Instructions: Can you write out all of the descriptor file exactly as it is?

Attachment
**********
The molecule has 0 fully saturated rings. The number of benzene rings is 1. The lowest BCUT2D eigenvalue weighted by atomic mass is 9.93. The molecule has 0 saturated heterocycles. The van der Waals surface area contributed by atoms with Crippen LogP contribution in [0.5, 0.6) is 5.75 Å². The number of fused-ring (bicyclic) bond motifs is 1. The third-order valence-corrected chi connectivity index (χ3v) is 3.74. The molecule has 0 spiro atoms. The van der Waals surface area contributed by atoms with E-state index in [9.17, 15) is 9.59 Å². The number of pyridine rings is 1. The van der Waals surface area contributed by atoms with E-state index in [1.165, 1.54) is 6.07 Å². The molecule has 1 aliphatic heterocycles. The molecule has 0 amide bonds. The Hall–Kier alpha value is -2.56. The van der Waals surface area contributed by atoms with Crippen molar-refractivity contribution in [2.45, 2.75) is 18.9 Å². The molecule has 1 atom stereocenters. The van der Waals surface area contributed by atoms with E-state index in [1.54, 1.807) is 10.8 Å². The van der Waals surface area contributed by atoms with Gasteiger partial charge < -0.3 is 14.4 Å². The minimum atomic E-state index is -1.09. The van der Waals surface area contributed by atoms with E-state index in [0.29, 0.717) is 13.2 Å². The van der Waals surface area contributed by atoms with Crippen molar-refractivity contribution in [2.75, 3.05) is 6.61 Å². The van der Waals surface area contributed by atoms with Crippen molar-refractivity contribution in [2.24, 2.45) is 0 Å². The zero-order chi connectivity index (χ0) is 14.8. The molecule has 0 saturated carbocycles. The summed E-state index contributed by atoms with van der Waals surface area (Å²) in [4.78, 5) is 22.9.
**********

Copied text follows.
The molecule has 0 fully saturated rings. The number of benzene rings is 1. The lowest BCUT2D eigenvalue weighted by atomic mass is 9.93. The molecule has 0 saturated heterocycles. The van der Waals surface area contributed by atoms with Crippen LogP contribution in [0.5, 0.6) is 5.75 Å². The number of fused-ring (bicyclic) bond motifs is 1. The third-order valence-corrected chi connectivity index (χ3v) is 3.74. The molecule has 0 spiro atoms. The van der Waals surface area contributed by atoms with E-state index in [9.17, 15) is 9.59 Å². The number of pyridine rings is 1. The van der Waals surface area contributed by atoms with E-state index in [1.165, 1.54) is 6.07 Å². The molecule has 1 aliphatic heterocycles. The molecule has 0 amide bonds. The Hall–Kier alpha value is -2.56. The van der Waals surface area contributed by atoms with Crippen molar-refractivity contribution in [2.45, 2.75) is 18.9 Å². The molecule has 1 atom stereocenters. The van der Waals surface area contributed by atoms with E-state index in [1.54, 1.807) is 10.8 Å². The van der Waals surface area contributed by atoms with Gasteiger partial charge < -0.3 is 14.4 Å². The minimum atomic E-state index is -1.09. The van der Waals surface area contributed by atoms with E-state index in [0.29, 0.717) is 13.2 Å². The van der Waals surface area contributed by atoms with Crippen molar-refractivity contribution in [2.75, 3.05) is 6.61 Å². The van der Waals surface area contributed by atoms with Crippen molar-refractivity contribution in [2.24, 2.45) is 0 Å². The zero-order chi connectivity index (χ0) is 14.8. The molecule has 0 saturated carbocycles. The summed E-state index contributed by atoms with van der Waals surface area (Å²) in [4.78, 5) is 22.9.